Before Title IX: How Women’s Sports Teams Got Started
In 1992, the International Shooting Union decided that that year’s Olympics would be the last with women competing against men in skeet shooting. Then Zhang Shang of China won the gold medal in this event, beating the male competitors and raising hopes that the sport’s organizers would change their minds. But in 2000, when women were again allowed to compete in the Olympic event, the competition was separated by gender.
Many of these stories have been largely forgotten, suggesting there are others that have gone untold, Prof Bekker said.
“These untold stories are enlightening,” she said. “I think these hidden stories, and what they might teach us, are worth telling.”
Is it time to mix more?
Since the adoption of Title IX, women have been competitive with men at the elite level in areas such as rock climbing, surfing, and endurance sports, such as ultra running and cycling.
Their accomplishments have led some to wonder: Should we start incorporating more professional sports?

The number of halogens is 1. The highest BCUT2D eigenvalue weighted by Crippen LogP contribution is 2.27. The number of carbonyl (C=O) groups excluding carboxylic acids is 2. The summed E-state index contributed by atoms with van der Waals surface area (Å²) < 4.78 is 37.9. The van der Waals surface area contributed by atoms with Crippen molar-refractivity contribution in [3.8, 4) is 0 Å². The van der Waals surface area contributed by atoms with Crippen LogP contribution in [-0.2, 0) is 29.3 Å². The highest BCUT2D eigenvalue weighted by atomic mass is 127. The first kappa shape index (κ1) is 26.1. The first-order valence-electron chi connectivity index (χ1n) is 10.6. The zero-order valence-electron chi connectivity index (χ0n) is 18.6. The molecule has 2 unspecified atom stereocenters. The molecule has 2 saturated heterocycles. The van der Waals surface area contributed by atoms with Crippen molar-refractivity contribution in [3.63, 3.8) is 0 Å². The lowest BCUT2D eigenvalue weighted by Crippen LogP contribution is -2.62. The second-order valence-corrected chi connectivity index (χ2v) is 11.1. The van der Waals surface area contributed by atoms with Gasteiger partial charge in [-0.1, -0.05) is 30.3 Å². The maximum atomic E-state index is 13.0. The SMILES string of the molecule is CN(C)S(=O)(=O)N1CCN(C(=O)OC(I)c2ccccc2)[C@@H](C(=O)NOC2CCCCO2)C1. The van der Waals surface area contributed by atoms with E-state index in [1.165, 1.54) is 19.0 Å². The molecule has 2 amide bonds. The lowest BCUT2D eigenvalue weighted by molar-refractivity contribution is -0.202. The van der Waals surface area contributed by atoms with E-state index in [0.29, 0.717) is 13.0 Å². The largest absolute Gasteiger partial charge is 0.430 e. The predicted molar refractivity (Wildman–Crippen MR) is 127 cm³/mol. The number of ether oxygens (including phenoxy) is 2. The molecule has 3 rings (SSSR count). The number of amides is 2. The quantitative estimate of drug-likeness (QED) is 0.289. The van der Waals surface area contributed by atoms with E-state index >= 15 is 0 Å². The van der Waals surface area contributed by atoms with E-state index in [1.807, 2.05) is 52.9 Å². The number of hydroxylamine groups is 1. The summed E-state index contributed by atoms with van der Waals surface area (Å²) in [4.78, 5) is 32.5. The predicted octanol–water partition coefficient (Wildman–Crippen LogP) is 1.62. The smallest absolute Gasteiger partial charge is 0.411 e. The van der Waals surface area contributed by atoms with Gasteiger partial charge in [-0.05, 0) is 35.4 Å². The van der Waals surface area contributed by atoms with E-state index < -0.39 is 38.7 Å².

Chad Carlson, associate professor of kinesiology at Hope College, said administrators should at least consider where women appear to have equal or even greater advantages, such as endurance sports, or those like fencing and shooting. , where specific skills are favored over strength and speed.
“Why wouldn’t we? ” he said. “If greater opportunity to participate has led to better performance, why aren’t we allowing women to participate with men to further explore performance caps?”
Professor Cahn said the question posed a conundrum for sports that emphasize speed and strength.
“If we had a professional basketball league, there would probably be very few women who could make those teams,” she said. “To create the most opportunities for women to perform and excel, you would always want to have separate competitions.”